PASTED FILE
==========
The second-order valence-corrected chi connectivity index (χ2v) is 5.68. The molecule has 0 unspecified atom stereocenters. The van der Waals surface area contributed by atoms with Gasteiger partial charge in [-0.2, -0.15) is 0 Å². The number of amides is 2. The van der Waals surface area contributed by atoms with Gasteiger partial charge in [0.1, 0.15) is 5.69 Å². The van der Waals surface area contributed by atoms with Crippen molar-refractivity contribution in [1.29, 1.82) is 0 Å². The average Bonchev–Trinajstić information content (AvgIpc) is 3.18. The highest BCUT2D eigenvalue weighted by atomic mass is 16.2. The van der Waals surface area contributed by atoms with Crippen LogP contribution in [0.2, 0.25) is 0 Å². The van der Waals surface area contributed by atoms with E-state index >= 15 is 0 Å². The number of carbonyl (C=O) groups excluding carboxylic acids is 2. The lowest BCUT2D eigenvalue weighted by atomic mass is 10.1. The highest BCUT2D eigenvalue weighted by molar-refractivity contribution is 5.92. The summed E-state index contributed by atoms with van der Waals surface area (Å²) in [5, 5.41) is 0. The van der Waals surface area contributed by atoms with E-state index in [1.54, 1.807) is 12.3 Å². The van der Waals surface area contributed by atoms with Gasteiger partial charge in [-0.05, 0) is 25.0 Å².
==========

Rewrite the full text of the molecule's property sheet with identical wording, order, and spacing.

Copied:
The second-order valence-corrected chi connectivity index (χ2v) is 5.68. The molecule has 0 unspecified atom stereocenters. The van der Waals surface area contributed by atoms with Gasteiger partial charge in [-0.2, -0.15) is 0 Å². The number of amides is 2. The van der Waals surface area contributed by atoms with Gasteiger partial charge in [0.1, 0.15) is 5.69 Å². The van der Waals surface area contributed by atoms with Crippen molar-refractivity contribution in [1.29, 1.82) is 0 Å². The average Bonchev–Trinajstić information content (AvgIpc) is 3.18. The highest BCUT2D eigenvalue weighted by atomic mass is 16.2. The van der Waals surface area contributed by atoms with Crippen LogP contribution in [0.2, 0.25) is 0 Å². The van der Waals surface area contributed by atoms with E-state index >= 15 is 0 Å². The number of carbonyl (C=O) groups excluding carboxylic acids is 2. The lowest BCUT2D eigenvalue weighted by atomic mass is 10.1. The highest BCUT2D eigenvalue weighted by molar-refractivity contribution is 5.92. The summed E-state index contributed by atoms with van der Waals surface area (Å²) in [5, 5.41) is 0. The van der Waals surface area contributed by atoms with E-state index in [1.54, 1.807) is 12.3 Å². The van der Waals surface area contributed by atoms with Gasteiger partial charge in [-0.05, 0) is 25.0 Å².